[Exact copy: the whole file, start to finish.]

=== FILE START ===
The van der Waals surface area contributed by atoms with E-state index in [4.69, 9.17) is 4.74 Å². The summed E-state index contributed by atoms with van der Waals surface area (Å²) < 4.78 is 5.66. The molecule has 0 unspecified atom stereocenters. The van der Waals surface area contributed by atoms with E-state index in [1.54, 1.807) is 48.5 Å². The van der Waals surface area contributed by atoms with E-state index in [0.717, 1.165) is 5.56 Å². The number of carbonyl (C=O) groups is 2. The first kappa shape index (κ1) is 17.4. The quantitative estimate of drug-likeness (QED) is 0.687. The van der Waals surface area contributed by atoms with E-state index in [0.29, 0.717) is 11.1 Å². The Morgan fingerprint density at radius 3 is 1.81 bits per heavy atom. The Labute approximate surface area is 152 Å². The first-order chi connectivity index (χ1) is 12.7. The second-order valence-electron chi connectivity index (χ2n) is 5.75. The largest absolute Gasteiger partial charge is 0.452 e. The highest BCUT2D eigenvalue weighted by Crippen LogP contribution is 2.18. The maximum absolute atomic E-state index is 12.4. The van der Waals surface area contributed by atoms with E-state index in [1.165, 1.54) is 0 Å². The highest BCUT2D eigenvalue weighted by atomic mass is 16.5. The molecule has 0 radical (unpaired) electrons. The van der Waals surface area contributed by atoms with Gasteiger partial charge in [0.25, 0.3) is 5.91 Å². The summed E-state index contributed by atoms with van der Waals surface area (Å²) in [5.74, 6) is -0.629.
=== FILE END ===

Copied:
The van der Waals surface area contributed by atoms with E-state index in [4.69, 9.17) is 4.74 Å². The summed E-state index contributed by atoms with van der Waals surface area (Å²) < 4.78 is 5.66. The molecule has 0 unspecified atom stereocenters. The van der Waals surface area contributed by atoms with E-state index in [1.54, 1.807) is 48.5 Å². The van der Waals surface area contributed by atoms with E-state index in [0.717, 1.165) is 5.56 Å². The number of carbonyl (C=O) groups is 2. The first kappa shape index (κ1) is 17.4. The quantitative estimate of drug-likeness (QED) is 0.687. The van der Waals surface area contributed by atoms with E-state index in [0.29, 0.717) is 11.1 Å². The Morgan fingerprint density at radius 3 is 1.81 bits per heavy atom. The Labute approximate surface area is 152 Å². The first-order chi connectivity index (χ1) is 12.7. The second-order valence-electron chi connectivity index (χ2n) is 5.75. The largest absolute Gasteiger partial charge is 0.452 e. The highest BCUT2D eigenvalue weighted by Crippen LogP contribution is 2.18. The maximum absolute atomic E-state index is 12.4. The van der Waals surface area contributed by atoms with E-state index in [1.165, 1.54) is 0 Å². The highest BCUT2D eigenvalue weighted by atomic mass is 16.5. The molecule has 0 radical (unpaired) electrons. The van der Waals surface area contributed by atoms with Gasteiger partial charge in [0.25, 0.3) is 5.91 Å². The summed E-state index contributed by atoms with van der Waals surface area (Å²) in [5.74, 6) is -0.629.